I’ve always been envious of musicians who are able to rough up their instruments. Especially guitarists. They can scrape, scratch, attach alligator clips, hammer, strum, and treat their instruments with all manner of abandon in the hopes of finding the perfect tone. Working with dancers, I’ve felt something of a similar envy: the distance between self-expression and physical action is a short one, at least after one has spent many years intensely practicing. But if your PowerBook is your instrument, artistic gratification through dynamic force is usually not the most practical way to get the sound you want, unless your approach to performance is something akin to a laptop version of Al Hansen’s Yoko Ono Piano Drop. And I must confess, there have certainly been times I’ve felt the urge to throw my computer from the top of a building, usually while struggling to learn some confusing new computer music software.
Of course there are many artists who actively challenge and minimize the distance between the real-world and the digital realm. Groups like Sensorband and organizations like STEIM have been developing electronic performance interfaces for many years, making live computer performance a visceral activity. I once saw a performance by Bob Bellerue from Los Angeles wherein he was cleverly playing only his Pismo PowerBook, running a program called SuperCollider through the house speakers, opening and closing the machine like an accordion, thereby controlling the amount of feedback created by limiting the sound coming into the internal microphone. It was both an intensely visual and sonic experience.
These days it is quite normal to just play a laptop as an instrument in its own right. Laptop musicians are ubiquitous throughout much of the world, as are the popular software titles that empower them. When in a Tokyo Tower Records a couple of years ago, I happened upon a sub-section in their experimental music corner austerely entitled Max/MSP. Apparently it’s not just software anymore, it’s also a genre!
Where Does It All Come From?
Electronic music has a relatively short history, and live computer music has an even shorter one. To grossly oversimplify the matter, thanks to Moore’s law, a small laptop computer onstage today allows one to do more than countless hours spent working with large mainframe computers and bulky analog synthesizers would have thirty years ago. One could make a comparison between the effect of personal computers on desktop design and publishing in the mid-’80s to its impact on electronic music now. (Eric Kuehnl has written a concise overview of the history of computer music here.) It is now possible for nearly anyone to work with digital sound in a detailed and non-superficial way, even on a limited budget. In the pop realm, there are commercial software versions of everything from the Mini Moog synthesizer to the vintage sound of a Roland TR-808 drum machine. Or, on the other side of the coin, using Max/MSP software one can replicate, in real-time, Stockhausen’s Elektronische Studie II (1954). Most of these can run on moderately priced computer of the last 10 years.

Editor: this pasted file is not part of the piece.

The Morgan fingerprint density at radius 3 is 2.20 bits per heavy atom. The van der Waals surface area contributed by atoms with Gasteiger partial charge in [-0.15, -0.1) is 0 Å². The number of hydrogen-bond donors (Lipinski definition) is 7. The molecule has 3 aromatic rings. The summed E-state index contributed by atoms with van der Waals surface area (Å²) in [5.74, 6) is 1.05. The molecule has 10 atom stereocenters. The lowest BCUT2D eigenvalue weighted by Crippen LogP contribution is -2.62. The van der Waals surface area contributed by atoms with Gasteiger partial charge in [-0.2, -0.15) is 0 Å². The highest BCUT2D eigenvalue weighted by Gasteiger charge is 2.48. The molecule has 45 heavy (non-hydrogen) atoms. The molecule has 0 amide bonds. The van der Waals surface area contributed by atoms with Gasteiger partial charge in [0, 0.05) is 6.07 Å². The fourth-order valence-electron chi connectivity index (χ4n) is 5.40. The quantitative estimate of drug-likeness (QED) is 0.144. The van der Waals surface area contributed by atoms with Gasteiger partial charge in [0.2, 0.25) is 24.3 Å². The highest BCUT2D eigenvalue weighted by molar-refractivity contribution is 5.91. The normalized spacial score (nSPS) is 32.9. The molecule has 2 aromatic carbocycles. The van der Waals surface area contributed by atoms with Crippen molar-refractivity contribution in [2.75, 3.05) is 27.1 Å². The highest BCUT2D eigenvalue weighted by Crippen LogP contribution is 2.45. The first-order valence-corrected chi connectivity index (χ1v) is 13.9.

Where To Start?
If you are new to computer music, purchasing the basic equipment is not so complicated.There aren’t so many choices to make. In fact, compared to shopping for a guitar, it’s a relatively simple matter. Shopping for a guitar means tracking down exactly the kind of instrument you are looking for, when every guitar manufacturer has its own distinctive sound qualities. In the world of computers, you have a choice between two (maybe three) flavors of computer operating systems: Apple, Microsoft, and if you are feeling adventurous, Linux. For the purposes of this beginner tutorial, we will steer clear of the Linux experience. Historically, Apple has been a stronger force in computer music, integrating its hardware and software very closely, and producing a user-experience that has excelled in creative use. Many will argue that the differences between Microsoft and Apple operating systems are negligible today, but I still believe that Apple is stronger in the realm of professional audio application, as most popular music software was originally developed for Apple systems and have only relatively recently migrated to the Windows’ world causing them to be less than fully developed on that platform. Apple also seems to have a design dedication to simplicity that I find makes the user-experience more enjoyable than Windows. In a word, Apple computers are still fun. I’m not sure that’s the case with Microsoft. And really, Apple is just cooler than Microsoft, isn’t it?
After you’ve made your choice in hardware, the next step is choosing software. Assuming that most of the people reading this are of the more composerly persuasion interested in making live performance environments or sound pieces for installation, Max/MSP, made by Cycling ’74, and SuperCollider, now an open source project, originally created by James McCartney, are probably two of the strongest contenders in designing unique compositional systems. They both allow the composer to work at very basic levels and are essentially programming environments.
Two other programs that are very powerful but a little less demanding of the composer’s grasp of programming skills are LiSa, from STEIM in Amsterdam, and Live, from Ableton in Berlin. Again, the decision about which to use is a personal one, and for some it seems to be almost an issue of theological fervor. I’m going to stay away from the tendency towards indoctrination by simply providing a brief overview of these four programs.